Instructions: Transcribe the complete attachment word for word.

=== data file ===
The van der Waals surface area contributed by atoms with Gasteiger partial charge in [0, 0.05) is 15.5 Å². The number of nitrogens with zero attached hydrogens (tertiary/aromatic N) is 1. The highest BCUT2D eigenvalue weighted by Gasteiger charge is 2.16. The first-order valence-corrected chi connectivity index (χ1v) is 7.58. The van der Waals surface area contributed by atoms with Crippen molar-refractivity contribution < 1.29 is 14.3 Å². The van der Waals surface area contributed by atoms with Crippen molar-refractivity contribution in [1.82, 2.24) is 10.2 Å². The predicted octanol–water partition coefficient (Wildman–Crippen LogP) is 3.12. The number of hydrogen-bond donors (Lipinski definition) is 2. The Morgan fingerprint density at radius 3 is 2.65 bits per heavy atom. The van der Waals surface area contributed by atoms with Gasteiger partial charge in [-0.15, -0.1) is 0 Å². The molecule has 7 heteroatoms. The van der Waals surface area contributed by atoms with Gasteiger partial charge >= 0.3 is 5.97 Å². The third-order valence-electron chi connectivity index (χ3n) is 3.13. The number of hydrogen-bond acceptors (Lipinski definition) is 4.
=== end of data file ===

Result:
The van der Waals surface area contributed by atoms with Gasteiger partial charge in [0, 0.05) is 15.5 Å². The number of nitrogens with zero attached hydrogens (tertiary/aromatic N) is 1. The highest BCUT2D eigenvalue weighted by Gasteiger charge is 2.16. The first-order valence-corrected chi connectivity index (χ1v) is 7.58. The van der Waals surface area contributed by atoms with Crippen molar-refractivity contribution < 1.29 is 14.3 Å². The van der Waals surface area contributed by atoms with Crippen molar-refractivity contribution in [1.82, 2.24) is 10.2 Å². The predicted octanol–water partition coefficient (Wildman–Crippen LogP) is 3.12. The number of hydrogen-bond donors (Lipinski definition) is 2. The Morgan fingerprint density at radius 3 is 2.65 bits per heavy atom. The van der Waals surface area contributed by atoms with Gasteiger partial charge in [-0.15, -0.1) is 0 Å². The molecule has 7 heteroatoms. The van der Waals surface area contributed by atoms with Gasteiger partial charge >= 0.3 is 5.97 Å². The third-order valence-electron chi connectivity index (χ3n) is 3.13. The number of hydrogen-bond acceptors (Lipinski definition) is 4.